The FAME! Speech Corpus
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Corpus oral FAME!
The components of the Frisian data collection are speech and language resources gathered for building a large vocabulary ASR system for the Frisian language.
Firstly, a new broadcast database is created by collecting recordings from the archives of the regional broadcaster Omrop Fryslân, and annotating them with various information such as the language switches and speaker details.
The second component of this collection is a language model created on a text corpus with diverse vocabulary.
Thirdly, a Frisian phonetic dictionary with the mappings between the Frisian words and phones is built to make the ASR viable for this under-resourced language.
Finally, an ASR recipe is provided which uses all previous resources to perform recognition and present the recognition accuracies.
The Corpus consists of 203 audio segments of approximately 5 minutes long extracted from various radio programs covering a time span of almost 50 years (1966-2015), adding a longitudinal dimension to the database.
The content of the recordings are very diverse including radio programs about culture, history, literature, sports, nature, agriculture, politics, society and languages.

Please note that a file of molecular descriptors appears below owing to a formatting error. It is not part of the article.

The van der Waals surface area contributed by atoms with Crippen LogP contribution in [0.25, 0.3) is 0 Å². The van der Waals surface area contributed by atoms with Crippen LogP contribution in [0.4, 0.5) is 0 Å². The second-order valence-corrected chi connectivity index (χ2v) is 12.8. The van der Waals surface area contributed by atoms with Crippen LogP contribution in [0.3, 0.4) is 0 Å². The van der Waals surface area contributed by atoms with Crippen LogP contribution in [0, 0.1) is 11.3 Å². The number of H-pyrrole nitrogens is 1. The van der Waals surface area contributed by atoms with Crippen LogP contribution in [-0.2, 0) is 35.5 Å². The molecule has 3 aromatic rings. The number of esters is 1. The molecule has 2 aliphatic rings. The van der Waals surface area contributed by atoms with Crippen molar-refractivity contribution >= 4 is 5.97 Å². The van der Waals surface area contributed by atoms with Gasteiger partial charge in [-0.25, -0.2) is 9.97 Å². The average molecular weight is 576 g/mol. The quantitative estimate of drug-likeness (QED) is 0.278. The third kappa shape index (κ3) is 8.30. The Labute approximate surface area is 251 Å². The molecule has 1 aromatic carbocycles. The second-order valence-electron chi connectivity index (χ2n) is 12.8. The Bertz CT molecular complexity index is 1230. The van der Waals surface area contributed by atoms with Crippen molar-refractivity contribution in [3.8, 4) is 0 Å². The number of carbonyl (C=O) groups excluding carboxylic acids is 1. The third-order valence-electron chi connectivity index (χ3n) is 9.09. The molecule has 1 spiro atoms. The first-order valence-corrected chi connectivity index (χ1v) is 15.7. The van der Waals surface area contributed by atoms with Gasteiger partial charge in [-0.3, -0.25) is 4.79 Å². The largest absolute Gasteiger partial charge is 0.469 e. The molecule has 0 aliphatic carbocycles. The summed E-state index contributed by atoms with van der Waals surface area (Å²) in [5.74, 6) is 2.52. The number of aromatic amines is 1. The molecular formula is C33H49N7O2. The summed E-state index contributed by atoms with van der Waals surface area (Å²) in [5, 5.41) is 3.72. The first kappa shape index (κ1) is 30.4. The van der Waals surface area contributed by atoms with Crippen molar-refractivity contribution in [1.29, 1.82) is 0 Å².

The total duration of the manually annotated radio broadcasts sums up to 18 hours, 33 minutes and 57 seconds. The stereo audio data has a sampling frequency of 48 kHz and 16-bit resolution per sample. The available meta-information helped the annotators to identify these speakers and mark them either using their names or the same label (if the name is not known). There are 309 identified speakers in the FAME! Speech Corpus, 21 of whom appear at least 3 times in the database. These speakers are mostly program presenters and celebrities appearing multiple times in different recordings over years. There are 233 unidentified speakers due to lack of meta-information. The total number of word- and sentence-level code-switching cases in the FAME! Speech Corpus is equal to 3837.
Music portions have been replaced by noise, except where these overlap with speech.
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